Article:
Come, Magnify Him!

Garden bouquet, picked for a friend this week: Heather, Viburnum, Pieris Japonica, Sword Fern

Light was first
Through the Lord’s
word Named day:
Beauteous, bright creation! ~ St. Caedmon

Greetings on St. Caedmon’s Day!

This 7th century British Saint heard angels sing, and recorded their heavenly hymn which became the earliest English poem in existence!

Previous Blisswood post shows the ruins of the ancient Whitby monastery where St. Caedmon lived.

After reading St. Caedmon’s Hymn from these Latin, Moore/Leningrad Northumbrian Dialects/Bodleian West Saxon sources and translations – this poem achingly called to me, asking to be adapted further.

I translated it into a more contemporary old English and put my adaptation to the ancient melody of the 13th century Byzantine Hymn: Defte Lai.

My version of St. Caedmon’s Hymn with Sheet music here.

Below is my version of St. Caedmon’s Creation Hymn, rusticly sung and recorded, accompanied by my faux-lyre (ukulele) using the chords: Fm; Cm; and B♭m.

Come magnify Him,
Creator of the firmament,
Author of each and all,
And glorify His purpose;
Love, Invincible.

Come and honour Him,
Protector of Fair Paradise,
Holy, Mighty, Immortal,
Architect, Omnipotent;
Father of Glory.
Blessed, Timeless, Lord,
Thou hast established Thy wonders,
Before middle earth* was formed,
Or adorned with Thought of Mind;
Lord, God Almighty!

For the sons of men;
Thou formed the Roof of Heaven!

* Middle earth (not just a Tolkien invention)- it means the world, the middle enclosure – which exists between heaven and hell. From Middle English middel-erde, and Old English middangeard.

I’m grateful for the heavenly hymn St. Caedmon has bequeathed to us, and his role in the early English Orthodox church… From his beginnings as a humble shepherd – to his subsequent life as a meek monk in a great, historic, monastery.

When the song of the lips becomes the song of the soul, we’re able to – bit by bit, acquire a small, uplifting, repertoire of prayerful Psalmody from the heart – by singing anytime praises to the Glory of God!

Sweet Essence of Eden

Fragrant, plumeria blossom falls to rest on neighbouring Heliconia Rostrata leaf (Hanging Lobster Claw Flower) ~ Kauai 2023

Every flower is fragrant through the power of the Holy Spirit, in a delicate flow of aroma and tenderness of colour; the beauty of the Great contained in what is small. ~Akathist Glory to God for All Things, Kontakion 3

Without winter there would be no spring, and without spring there would be no summer. So it is also in the spiritual life: a little consolation, and then a little grief-and thus little by little we work out our salvation. Let us accept everything from the hand of God. ~St. Joseph the Hesychast

Everything that God has created is beautiful!

Even the flowers are full of grace!

Like so many places all over the world that are special to each one of us – to me, Hawaii is the Living Epitome of Heavenly Fragrance. It still contains the Sweet Essence of Eden with: Aromatic maile (MY-lee) leaves from the rainforest… Divinely fragrant, mangoes that hang as luscious, topaz jewels… Delightfully perfumed blooms of pikake, jasmine, lilies, and plumeria…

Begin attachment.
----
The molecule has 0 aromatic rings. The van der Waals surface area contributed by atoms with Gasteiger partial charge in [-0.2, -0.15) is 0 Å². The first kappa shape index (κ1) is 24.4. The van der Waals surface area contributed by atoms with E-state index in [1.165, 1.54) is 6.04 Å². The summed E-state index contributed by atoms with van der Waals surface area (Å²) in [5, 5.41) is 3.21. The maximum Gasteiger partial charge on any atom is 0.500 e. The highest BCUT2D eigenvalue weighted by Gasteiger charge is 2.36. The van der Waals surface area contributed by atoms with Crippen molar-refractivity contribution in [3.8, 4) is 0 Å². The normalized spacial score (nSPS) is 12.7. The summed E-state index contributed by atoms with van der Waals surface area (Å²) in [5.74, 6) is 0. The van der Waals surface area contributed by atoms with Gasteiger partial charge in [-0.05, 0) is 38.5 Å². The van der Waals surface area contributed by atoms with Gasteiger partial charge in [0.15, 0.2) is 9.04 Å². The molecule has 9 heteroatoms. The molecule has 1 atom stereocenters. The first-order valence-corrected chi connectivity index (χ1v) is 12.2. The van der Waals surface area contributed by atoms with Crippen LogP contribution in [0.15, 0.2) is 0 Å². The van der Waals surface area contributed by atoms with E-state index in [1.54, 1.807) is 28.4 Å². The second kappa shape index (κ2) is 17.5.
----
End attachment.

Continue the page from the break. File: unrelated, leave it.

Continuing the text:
All of these and more, help awaken the numinous senses with Awe in Nature’s Mysterious Beauty of the Great.

When we perceive God’s Gift of Nature, how can we not admire it?

How can we not be grateful for consoling glimpses and reminders that Paradisiacal Eden – once our Original Home – is never very far away from us?

May we take time today to observe, touch and smell one flower!

May we listen to the still, small, voice of flowers that continue to magnify our Creator!

May we actively allow our day to be filled with the Sweet Essence of Eden and the Divine Fragrance of Christ!

Cleansing the Door of Our Perceptions

Image by Dimitris Vetsikas from Pixabay

Christ is Risen!

“Let us go forth in peace” is the last commandment of the Liturgy. What does it mean? It means, surely, that the conclusion of the Divine Liturgy is not an end but a beginning. Those words, “Let us go forth in peace,” are not merely a comforting epilogue. They are a call to serve and bear witness. In effect, those words, “Let us go forth in peace,” mean the Liturgy is over, the liturgy after the Liturgy is about to begin. This, then, is the aim of the Liturgy: that we should return to the world with the doors of our perceptions cleansed. We should return to the world after the Liturgy, seeing Christ in every human person, especially in those who suffer. In the words of Father Alexander Schmemann, the Christian is the one who wherever he or she looks, everywhere sees Christ and rejoices in him. We are to go out, then, from the Liturgy and see Christ everywhere. ~ Metropolitan Kallistos Ware of Diokleia

What does God want me to do? …The answer: God is not interested in where you are or what you do… He is interested only in the quality and quantity of the love you give. Nothing else. Nothing else. ~ Mother Gabrielia

God is everywhere.  There is no place God is not…You cry out to Him, ‘Where art Thou, my God?’  And He answers, “I am present, my child! I am always beside you.’  Both inside and outside, above and below, wherever you turn, everything shouts, ‘God!’  In Him we live and move. We breathe God, we eat God, we clothe ourselves with God.  Everything praises and blesses God.  All of creation shouts His praise. Everything animate and inanimate speaks wondrously and glorifies the Creator. Let every breath praise the Lord! ~ St. Joseph the Hesychast, 78th Letter

His Steadfast Love

Image by Michaela from Pixabay